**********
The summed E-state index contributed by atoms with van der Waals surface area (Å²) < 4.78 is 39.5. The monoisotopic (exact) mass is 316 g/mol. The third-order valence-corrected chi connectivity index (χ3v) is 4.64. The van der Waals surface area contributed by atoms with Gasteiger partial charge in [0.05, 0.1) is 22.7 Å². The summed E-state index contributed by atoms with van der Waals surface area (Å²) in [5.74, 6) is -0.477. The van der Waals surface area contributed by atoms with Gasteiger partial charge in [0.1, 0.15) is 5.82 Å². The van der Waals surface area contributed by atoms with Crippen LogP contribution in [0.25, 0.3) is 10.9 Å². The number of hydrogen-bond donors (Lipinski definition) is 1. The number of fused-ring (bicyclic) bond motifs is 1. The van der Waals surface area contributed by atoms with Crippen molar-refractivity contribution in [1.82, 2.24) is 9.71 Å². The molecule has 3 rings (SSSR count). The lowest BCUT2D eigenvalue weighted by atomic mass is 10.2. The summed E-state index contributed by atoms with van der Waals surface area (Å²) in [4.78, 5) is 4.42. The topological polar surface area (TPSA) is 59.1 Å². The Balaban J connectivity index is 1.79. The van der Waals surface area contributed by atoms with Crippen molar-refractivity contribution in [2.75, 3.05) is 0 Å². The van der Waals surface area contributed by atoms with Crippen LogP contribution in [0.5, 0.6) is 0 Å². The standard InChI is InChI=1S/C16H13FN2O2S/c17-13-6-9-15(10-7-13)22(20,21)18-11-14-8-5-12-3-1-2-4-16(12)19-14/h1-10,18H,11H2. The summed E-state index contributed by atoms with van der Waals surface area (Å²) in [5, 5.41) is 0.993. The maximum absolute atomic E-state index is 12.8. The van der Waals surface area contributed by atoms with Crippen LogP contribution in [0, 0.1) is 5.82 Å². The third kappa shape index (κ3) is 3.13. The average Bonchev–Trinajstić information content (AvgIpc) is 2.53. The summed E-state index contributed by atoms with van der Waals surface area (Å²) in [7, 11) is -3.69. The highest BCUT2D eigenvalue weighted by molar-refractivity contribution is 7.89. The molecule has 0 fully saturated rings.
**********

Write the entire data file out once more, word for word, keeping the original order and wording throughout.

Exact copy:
The summed E-state index contributed by atoms with van der Waals surface area (Å²) < 4.78 is 39.5. The monoisotopic (exact) mass is 316 g/mol. The third-order valence-corrected chi connectivity index (χ3v) is 4.64. The van der Waals surface area contributed by atoms with Gasteiger partial charge in [0.05, 0.1) is 22.7 Å². The summed E-state index contributed by atoms with van der Waals surface area (Å²) in [5.74, 6) is -0.477. The van der Waals surface area contributed by atoms with Gasteiger partial charge in [0.1, 0.15) is 5.82 Å². The van der Waals surface area contributed by atoms with Crippen LogP contribution in [0.25, 0.3) is 10.9 Å². The number of hydrogen-bond donors (Lipinski definition) is 1. The number of fused-ring (bicyclic) bond motifs is 1. The van der Waals surface area contributed by atoms with Crippen molar-refractivity contribution in [1.82, 2.24) is 9.71 Å². The molecule has 3 rings (SSSR count). The lowest BCUT2D eigenvalue weighted by atomic mass is 10.2. The summed E-state index contributed by atoms with van der Waals surface area (Å²) in [4.78, 5) is 4.42. The topological polar surface area (TPSA) is 59.1 Å². The Balaban J connectivity index is 1.79. The van der Waals surface area contributed by atoms with Crippen molar-refractivity contribution in [2.75, 3.05) is 0 Å². The van der Waals surface area contributed by atoms with Crippen LogP contribution in [0.5, 0.6) is 0 Å². The standard InChI is InChI=1S/C16H13FN2O2S/c17-13-6-9-15(10-7-13)22(20,21)18-11-14-8-5-12-3-1-2-4-16(12)19-14/h1-10,18H,11H2. The summed E-state index contributed by atoms with van der Waals surface area (Å²) in [5, 5.41) is 0.993. The maximum absolute atomic E-state index is 12.8. The van der Waals surface area contributed by atoms with Crippen LogP contribution in [0, 0.1) is 5.82 Å². The third kappa shape index (κ3) is 3.13. The average Bonchev–Trinajstić information content (AvgIpc) is 2.53. The summed E-state index contributed by atoms with van der Waals surface area (Å²) in [7, 11) is -3.69. The highest BCUT2D eigenvalue weighted by molar-refractivity contribution is 7.89. The molecule has 0 fully saturated rings.